following officers were elected for 1909-1910 : 

President, C. B. Bradley. 
Vice-presidents, G. Ilempl. 

L. J. Richardson. 

Secretary- l^reasurer, O. M. Johnston. 
Executive Committee, The above-named officers, and 

J. T. Allen. 

C. Searles. 

J. E. Church, Jr. 

J. Elmore. 

The Committee on Treasurer's Report gave notice that the accounts 
had been examined and found exact. Adopted. 

Professor H. R. Fairclough was made the Association's official 
delegate at the next meeting of the American Philological Associa- 

The number of persons present at this session was twenty-six. 


A vote of thanks for hospitality was extended to the Regents of the 
University of California, the Directors of the San Francisco Institute 
of Art, and the Directors of the University Club. 


Association of the Pacific Coast 

A vote of appreciation for services was extended to the retiring 
Secretary and Treasurer. 

The number of persons present at this session was twenty-five. 

Two meetings of the Executive Committee were held, one Novem- 
ber 26 and the other November 27. The following persons were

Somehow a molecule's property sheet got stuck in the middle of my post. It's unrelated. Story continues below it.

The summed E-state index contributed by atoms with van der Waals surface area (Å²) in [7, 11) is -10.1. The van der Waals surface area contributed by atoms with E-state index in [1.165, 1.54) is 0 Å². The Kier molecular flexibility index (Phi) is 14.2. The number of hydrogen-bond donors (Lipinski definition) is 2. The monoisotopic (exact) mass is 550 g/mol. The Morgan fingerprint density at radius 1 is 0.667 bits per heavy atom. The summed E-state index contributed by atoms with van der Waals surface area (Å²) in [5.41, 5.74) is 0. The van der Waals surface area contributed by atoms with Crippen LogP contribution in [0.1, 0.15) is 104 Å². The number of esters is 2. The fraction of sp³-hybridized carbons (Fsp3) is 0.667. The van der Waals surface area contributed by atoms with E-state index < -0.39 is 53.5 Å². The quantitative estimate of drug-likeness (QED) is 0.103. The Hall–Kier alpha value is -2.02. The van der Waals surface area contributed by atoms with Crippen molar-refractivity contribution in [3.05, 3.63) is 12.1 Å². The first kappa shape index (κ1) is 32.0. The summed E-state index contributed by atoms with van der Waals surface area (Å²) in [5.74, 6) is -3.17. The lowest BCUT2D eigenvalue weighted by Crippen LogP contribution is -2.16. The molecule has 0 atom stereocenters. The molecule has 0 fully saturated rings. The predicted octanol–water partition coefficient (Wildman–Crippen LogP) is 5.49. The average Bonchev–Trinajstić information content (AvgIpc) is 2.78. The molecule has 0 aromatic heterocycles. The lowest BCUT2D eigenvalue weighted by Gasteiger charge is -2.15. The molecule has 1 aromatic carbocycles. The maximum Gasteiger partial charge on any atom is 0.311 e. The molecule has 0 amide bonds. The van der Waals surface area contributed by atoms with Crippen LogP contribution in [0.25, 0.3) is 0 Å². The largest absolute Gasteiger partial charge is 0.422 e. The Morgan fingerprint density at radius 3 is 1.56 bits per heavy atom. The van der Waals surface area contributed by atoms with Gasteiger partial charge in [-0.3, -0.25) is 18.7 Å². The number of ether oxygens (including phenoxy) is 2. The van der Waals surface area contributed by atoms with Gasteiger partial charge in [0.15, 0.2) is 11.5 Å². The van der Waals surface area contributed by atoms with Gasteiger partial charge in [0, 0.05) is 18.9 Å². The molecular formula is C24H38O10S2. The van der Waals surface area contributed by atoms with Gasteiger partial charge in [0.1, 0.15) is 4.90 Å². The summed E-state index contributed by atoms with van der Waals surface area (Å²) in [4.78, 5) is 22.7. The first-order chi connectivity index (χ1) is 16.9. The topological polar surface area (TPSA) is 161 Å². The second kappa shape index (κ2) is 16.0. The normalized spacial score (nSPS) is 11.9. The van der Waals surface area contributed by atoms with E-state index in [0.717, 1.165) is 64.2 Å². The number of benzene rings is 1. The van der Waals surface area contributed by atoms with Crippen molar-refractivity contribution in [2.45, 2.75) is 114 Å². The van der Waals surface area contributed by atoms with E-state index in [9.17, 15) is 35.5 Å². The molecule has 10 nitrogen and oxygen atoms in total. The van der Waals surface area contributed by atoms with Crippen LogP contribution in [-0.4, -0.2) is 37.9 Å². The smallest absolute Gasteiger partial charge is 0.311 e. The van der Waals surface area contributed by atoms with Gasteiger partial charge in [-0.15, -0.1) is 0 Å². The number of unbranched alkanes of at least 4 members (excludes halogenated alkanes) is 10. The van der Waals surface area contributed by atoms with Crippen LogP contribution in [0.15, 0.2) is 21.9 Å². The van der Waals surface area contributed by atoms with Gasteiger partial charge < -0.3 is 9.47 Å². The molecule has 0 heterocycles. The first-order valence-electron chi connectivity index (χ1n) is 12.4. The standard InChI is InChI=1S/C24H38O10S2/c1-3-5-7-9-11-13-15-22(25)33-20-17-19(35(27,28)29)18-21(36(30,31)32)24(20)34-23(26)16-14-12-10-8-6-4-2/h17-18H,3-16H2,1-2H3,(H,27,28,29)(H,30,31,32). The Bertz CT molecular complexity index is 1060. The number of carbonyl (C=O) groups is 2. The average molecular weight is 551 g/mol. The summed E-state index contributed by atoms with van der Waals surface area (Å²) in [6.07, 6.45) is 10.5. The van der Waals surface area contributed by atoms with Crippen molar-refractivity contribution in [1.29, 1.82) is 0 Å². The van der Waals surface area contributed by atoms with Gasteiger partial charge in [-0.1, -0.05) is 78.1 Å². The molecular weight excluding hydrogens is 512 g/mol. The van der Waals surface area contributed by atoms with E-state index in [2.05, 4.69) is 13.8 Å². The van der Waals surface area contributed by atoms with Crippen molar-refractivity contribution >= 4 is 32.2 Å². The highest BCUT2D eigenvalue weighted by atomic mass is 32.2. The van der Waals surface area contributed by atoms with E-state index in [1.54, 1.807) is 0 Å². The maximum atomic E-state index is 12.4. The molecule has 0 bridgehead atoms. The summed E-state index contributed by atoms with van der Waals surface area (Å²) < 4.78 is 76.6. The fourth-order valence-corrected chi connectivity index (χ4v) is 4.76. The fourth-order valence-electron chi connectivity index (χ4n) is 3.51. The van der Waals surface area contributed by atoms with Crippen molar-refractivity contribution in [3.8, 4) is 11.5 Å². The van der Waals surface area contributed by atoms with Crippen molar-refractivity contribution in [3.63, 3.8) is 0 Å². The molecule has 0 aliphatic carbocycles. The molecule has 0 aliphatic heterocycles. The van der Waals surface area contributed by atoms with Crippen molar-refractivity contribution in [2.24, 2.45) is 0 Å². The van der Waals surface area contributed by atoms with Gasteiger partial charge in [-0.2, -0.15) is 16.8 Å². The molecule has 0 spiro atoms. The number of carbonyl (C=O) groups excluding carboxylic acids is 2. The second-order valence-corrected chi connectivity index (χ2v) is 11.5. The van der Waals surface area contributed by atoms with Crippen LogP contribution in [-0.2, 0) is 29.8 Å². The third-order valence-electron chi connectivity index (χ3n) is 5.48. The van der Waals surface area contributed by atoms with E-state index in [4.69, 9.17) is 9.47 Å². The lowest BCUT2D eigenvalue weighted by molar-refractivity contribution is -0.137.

elected to membership : 

Professor R. M. Alden, Leland Stanford Jr. University. 

Professor Irmagarde Richards, Mills College. 

Mr. P. A. Knowlton, Leland Stanford Jr. University. 

Proceedings for November, 1909 xcv 



1. Notes on the History of the Doctrine of Poetic Justice, 
by Professor Raymond Macdonald Alden, of the Leland Stan- 
ford Jr. University. 

The doctrine of poetic justice may be defined as the requirement 
that the conclusion of a work of fiction, particularly a tragic drama, 
shall be such that virtuous characters may be seen to have been 
rewarded and vicious characters to have been punished ; or, in more 
moderate form, that the catastrophe shall be the obvious outcome of 
the character and conduct of the persons concerned. Widely held 
in the centuries following the Revival of Learning, the doctrine may 
be said to have been based on two passages in Aristotle's Poetics : 

(a) that in which he taught that poetry is nobler than history because 
dealing with general truths rather than particular occurrences, and 

(b) that in which he objected to the choice of the sufferings of a 
virtuous man as a theme for tragedy. The latter passage was much 
discussed by the Renaissance commentators on Aristotle, little heed 
being given to the fact that he had objected quite as strongly to the 
punishment of the wholly vicious as a tragic theme. Significant pas- 
sages are to be found in the treatises of Minturno, Denores, and 
Nisielli, among the Italians ; and in the writings of Scudery, Mesnar- 
diere, d'Aubignac, and Fontenelle, among the French. Poetic justice 
was not explicitly discussed in Elizabethan England, though Sidney 
and Bacon may be thought to have given it implicit support ; in the